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Bobby Jindal on Atheism
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Bobby Jindal just got elected Governor of Louisiana, the youngest in its history, and also the first of Indian descent. He's also a staunch Republican and a convert from Hinduism to Catholicism. And he's got an undergraduate biology degree from Brown.

Via Gene Expression, here's a piece Jindal wrote for Catholic Answers against atheism. It's fairly long and it's full of problems, so bear with me.

Here's where he actually starts making points:

It is not enough to show a coincidence of phenomena (psychological needs and God) to assert a causal relation. Atheists must also show that man's need for a higher being preceded God's existence if they are to assert that the needs created God and not vice versa. Atheists must show why their belief in the non-existence of God is any more credible than the theists' belief in God.

Uh, wrong. Nice try, though. The burden of proof is on those who are asserting the existence of something which needs to be explained. If I claim that Bigfoot is real, and assert this belief to you, do we now have an equal responsibility to justify our beliefs? Must you show why your non-belief is more credible than my belief? Hell no. I'm the one making the claim about the existence of something. The burden of proof is on me. Using Jindal's logic, you have to justify your non-belief in every mystical, religious, and pseudo-scientific conjecture ever put forth by human beings. Are all the Christians out there ready to defend their non-belief in animism, polytheism, dragons, UFOs, the chupacabra, and on and on and on...?

The rationalist assertion that God only exists if he is perceived by the subject is surely not how we approach the world. It would be ridiculous to claim that the existence of DNA depends on whether I am convinced of its reality. Though we routinely believe in many things we cannot see or fully understand, atheists have chosen not to believe in God.

Right and wrong. As Gene Expression points out, this isn't a rationalist assertion. A rationalist allows for beliefs based on inferences. We have reason to believe in things we cannot directly perceive because we have good evidence that they exist even if we cannot directly observe them. But we still have evidence.

The honest scientist, whether investigating nature or politics, should acknowledge that circumstantial evidence certainly favors the existence of a supernatural and transcendent being.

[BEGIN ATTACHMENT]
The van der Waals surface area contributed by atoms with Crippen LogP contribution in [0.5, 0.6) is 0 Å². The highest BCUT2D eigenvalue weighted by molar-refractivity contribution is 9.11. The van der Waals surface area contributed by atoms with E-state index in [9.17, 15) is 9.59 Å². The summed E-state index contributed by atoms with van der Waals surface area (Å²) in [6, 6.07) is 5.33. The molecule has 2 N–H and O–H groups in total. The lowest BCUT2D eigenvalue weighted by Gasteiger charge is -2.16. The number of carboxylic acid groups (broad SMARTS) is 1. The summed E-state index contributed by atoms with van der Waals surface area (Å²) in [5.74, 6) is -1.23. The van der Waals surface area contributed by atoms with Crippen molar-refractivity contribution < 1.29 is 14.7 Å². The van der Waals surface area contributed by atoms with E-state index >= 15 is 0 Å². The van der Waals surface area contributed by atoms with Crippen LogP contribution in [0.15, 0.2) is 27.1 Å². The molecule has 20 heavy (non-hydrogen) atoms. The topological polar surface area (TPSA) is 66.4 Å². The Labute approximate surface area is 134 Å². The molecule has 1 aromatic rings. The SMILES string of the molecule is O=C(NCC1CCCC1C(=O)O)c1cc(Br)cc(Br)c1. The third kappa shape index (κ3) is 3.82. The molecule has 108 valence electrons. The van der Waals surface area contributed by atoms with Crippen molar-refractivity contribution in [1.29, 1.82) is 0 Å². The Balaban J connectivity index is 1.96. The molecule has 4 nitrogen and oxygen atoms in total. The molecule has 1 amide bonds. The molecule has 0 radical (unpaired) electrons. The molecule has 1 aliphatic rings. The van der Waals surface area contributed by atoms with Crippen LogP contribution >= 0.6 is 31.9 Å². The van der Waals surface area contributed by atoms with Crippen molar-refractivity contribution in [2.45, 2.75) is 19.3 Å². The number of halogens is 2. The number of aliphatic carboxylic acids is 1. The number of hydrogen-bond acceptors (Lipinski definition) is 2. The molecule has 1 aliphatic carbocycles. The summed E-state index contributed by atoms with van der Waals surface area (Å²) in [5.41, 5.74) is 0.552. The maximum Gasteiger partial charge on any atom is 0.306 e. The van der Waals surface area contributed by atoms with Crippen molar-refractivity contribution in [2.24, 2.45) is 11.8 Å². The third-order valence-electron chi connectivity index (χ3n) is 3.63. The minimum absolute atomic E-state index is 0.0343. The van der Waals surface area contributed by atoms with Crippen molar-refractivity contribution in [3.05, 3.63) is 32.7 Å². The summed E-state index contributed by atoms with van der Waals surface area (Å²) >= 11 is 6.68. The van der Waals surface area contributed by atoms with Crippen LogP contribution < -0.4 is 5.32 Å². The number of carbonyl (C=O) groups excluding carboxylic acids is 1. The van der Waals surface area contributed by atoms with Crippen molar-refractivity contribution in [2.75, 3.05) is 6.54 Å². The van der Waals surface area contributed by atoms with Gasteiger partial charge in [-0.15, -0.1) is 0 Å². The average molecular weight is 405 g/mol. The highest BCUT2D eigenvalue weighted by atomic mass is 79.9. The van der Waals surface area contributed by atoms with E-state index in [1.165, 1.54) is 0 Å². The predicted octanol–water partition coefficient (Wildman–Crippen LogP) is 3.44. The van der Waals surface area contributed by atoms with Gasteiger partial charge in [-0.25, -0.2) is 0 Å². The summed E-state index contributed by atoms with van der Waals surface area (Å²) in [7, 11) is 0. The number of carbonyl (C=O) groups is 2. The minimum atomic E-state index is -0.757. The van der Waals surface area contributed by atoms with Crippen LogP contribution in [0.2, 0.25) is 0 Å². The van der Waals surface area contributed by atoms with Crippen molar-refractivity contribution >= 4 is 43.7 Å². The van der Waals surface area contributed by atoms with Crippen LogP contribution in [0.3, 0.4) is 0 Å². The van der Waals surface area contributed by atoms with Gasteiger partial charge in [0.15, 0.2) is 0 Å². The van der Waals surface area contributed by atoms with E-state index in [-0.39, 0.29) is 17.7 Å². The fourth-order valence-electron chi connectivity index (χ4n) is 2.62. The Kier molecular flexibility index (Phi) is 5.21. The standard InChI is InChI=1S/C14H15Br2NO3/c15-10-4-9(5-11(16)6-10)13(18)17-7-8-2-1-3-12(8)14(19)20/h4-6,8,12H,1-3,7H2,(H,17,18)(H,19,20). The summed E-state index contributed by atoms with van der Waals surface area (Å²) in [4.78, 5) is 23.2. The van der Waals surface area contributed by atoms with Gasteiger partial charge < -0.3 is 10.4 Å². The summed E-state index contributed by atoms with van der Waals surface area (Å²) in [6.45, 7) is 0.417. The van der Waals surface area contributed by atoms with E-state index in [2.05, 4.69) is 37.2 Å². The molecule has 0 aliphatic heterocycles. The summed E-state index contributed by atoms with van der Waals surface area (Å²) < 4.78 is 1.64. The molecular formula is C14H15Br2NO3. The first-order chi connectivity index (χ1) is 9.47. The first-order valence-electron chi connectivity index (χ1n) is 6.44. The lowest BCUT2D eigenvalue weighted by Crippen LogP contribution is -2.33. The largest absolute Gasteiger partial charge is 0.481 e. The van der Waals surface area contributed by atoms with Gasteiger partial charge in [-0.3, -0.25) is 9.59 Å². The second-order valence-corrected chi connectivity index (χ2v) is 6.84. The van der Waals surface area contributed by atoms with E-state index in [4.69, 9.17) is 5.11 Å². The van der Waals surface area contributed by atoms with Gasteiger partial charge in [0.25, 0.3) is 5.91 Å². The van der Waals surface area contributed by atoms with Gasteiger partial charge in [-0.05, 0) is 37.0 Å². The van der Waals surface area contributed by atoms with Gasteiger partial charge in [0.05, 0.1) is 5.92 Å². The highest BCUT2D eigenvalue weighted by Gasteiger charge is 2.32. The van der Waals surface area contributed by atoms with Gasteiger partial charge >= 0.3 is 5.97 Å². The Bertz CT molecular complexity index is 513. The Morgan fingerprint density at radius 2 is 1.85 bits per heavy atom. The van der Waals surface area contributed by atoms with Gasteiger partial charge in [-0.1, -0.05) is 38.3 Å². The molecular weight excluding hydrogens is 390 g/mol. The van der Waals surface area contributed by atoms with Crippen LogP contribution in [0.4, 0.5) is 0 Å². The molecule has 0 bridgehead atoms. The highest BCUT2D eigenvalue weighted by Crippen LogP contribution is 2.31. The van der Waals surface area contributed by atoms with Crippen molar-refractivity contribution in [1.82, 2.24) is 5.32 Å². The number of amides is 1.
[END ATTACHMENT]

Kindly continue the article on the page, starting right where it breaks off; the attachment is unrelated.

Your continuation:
I'm pretty honest, but no, I don't acknowledge that.

God is creative and thus supernatural.

Nice deduction. I like it. So because he is creative, it follows that he is supernatural. I like this construction...let's try some replacement for fun. Picasso is creative and thus supernatural. Beethoven is creative and thus supernatural. Michael Jackson is creative and thus supernatural. Yeah, that makes sense.

What is crucial is that there must exist some uncreated being with the ability to create and give order. A being which defies the natural laws of physics concerning energy, matter, and order is necessitated by the very laws of nature.

Why must it be a being? The problem with that, as many have pointed out, is one of infinite regress. Why doesn't the origin of this hypothetical being need explaining? Oh, well, he transcends explanations of causality and origins! You see, the moment you do that, all your reasoning breaks down.

First, Dawkins merely has explained the development, not the origin, of life.

True enough. The origin of life is currently not well-explained. I think it's a fascinating open scientific question, and I've blogged about it before. Jindal, like so many other religious people, apparently don't like open scientific questions, and so they need to explain it away with god. That's not very rational.

Second, Dawkins reduces human beings to the moral equivalent of other animals and does not even consider their unique attributes.

That's just flat-out wrong. He talks about how humans are in a unique position to determine our own fate and our own morality through the power of reason.

I don't have the time or energy to wade through the rest of it. Most of it is shop-worn stuff. He is basically simultaneously arguing that adherence to evidence is misguided, while trying to defend evidence in favor of believing in god. You can't have it both ways. I'd have slightly more respect for people who just say, "Yeah, it's irrational, but I want to believe it anyway, so I will." At least it would be honest.

But one more comment, as Jindal brings up the atheist/agnostic distinction:

The atheist, unlike the agnostic, makes metaphysical assumptions as significant as those of theists. Not content with admitting uncertainty about the existence of God, the atheist claims that God does not exist and that creation can explain itself.

Dawkins has the right rejoinder to this kind of statement. He calls him self an atheist, but admits freely that he does not dogmatically claim that god does not exist. He simply say there is justification for believing in god, so he doesn't. He's agnostic about god in the same sense that most people are agnostic about leprechauns or dragons. You have to logically concede that there is a chance that they exist, but there is such a lack of good reason to believe in them that you go about your daily life as if they don't exist.

Some people have the idea that agnostics are giving even odds, 50/50, while the atheist is 0/100 against. Actually, most atheists are more like 0.00000000000000000001/0.99999999999999999999. Basically, the claim is not absolute, but they're certainly not banking on it.

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